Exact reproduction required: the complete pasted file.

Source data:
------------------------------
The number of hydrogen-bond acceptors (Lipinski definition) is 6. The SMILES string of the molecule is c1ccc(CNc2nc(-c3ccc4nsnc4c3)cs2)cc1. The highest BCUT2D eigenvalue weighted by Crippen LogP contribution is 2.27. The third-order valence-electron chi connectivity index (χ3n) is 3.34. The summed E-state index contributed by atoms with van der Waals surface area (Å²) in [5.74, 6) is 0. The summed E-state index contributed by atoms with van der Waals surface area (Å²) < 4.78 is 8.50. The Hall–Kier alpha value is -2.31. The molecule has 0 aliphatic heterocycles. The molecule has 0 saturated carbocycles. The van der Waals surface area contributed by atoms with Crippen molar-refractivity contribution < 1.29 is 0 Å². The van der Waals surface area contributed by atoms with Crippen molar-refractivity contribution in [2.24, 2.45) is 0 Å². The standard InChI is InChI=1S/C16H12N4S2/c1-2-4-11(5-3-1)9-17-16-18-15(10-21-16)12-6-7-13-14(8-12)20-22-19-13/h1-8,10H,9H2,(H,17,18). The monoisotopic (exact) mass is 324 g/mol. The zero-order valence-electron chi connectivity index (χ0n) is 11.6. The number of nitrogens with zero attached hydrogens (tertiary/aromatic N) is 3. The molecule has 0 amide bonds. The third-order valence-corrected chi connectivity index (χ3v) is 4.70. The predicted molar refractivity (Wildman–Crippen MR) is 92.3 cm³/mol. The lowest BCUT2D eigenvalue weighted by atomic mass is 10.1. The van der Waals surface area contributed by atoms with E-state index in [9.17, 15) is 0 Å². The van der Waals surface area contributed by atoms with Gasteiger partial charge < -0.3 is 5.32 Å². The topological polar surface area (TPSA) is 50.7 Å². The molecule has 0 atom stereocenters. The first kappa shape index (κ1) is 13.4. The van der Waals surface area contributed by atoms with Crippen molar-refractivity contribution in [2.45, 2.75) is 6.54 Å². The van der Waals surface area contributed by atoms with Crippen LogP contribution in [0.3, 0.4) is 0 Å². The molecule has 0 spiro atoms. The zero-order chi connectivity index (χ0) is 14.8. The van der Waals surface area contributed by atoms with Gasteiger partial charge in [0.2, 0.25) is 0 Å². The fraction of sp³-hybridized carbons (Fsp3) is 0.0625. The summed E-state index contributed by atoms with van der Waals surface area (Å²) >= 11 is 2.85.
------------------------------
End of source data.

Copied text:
The number of hydrogen-bond acceptors (Lipinski definition) is 6. The SMILES string of the molecule is c1ccc(CNc2nc(-c3ccc4nsnc4c3)cs2)cc1. The highest BCUT2D eigenvalue weighted by Crippen LogP contribution is 2.27. The third-order valence-electron chi connectivity index (χ3n) is 3.34. The summed E-state index contributed by atoms with van der Waals surface area (Å²) in [5.74, 6) is 0. The summed E-state index contributed by atoms with van der Waals surface area (Å²) < 4.78 is 8.50. The Hall–Kier alpha value is -2.31. The molecule has 0 aliphatic heterocycles. The molecule has 0 saturated carbocycles. The van der Waals surface area contributed by atoms with Crippen molar-refractivity contribution < 1.29 is 0 Å². The van der Waals surface area contributed by atoms with Crippen molar-refractivity contribution in [2.24, 2.45) is 0 Å². The standard InChI is InChI=1S/C16H12N4S2/c1-2-4-11(5-3-1)9-17-16-18-15(10-21-16)12-6-7-13-14(8-12)20-22-19-13/h1-8,10H,9H2,(H,17,18). The monoisotopic (exact) mass is 324 g/mol. The zero-order valence-electron chi connectivity index (χ0n) is 11.6. The number of nitrogens with zero attached hydrogens (tertiary/aromatic N) is 3. The molecule has 0 amide bonds. The third-order valence-corrected chi connectivity index (χ3v) is 4.70. The predicted molar refractivity (Wildman–Crippen MR) is 92.3 cm³/mol. The lowest BCUT2D eigenvalue weighted by atomic mass is 10.1. The van der Waals surface area contributed by atoms with E-state index in [9.17, 15) is 0 Å². The van der Waals surface area contributed by atoms with Gasteiger partial charge < -0.3 is 5.32 Å². The topological polar surface area (TPSA) is 50.7 Å². The molecule has 0 atom stereocenters. The first kappa shape index (κ1) is 13.4. The van der Waals surface area contributed by atoms with Crippen molar-refractivity contribution in [2.45, 2.75) is 6.54 Å². The van der Waals surface area contributed by atoms with Crippen LogP contribution in [0.3, 0.4) is 0 Å². The molecule has 0 spiro atoms. The zero-order chi connectivity index (χ0) is 14.8. The van der Waals surface area contributed by atoms with Gasteiger partial charge in [0.2, 0.25) is 0 Å². The fraction of sp³-hybridized carbons (Fsp3) is 0.0625. The summed E-state index contributed by atoms with van der Waals surface area (Å²) >= 11 is 2.85.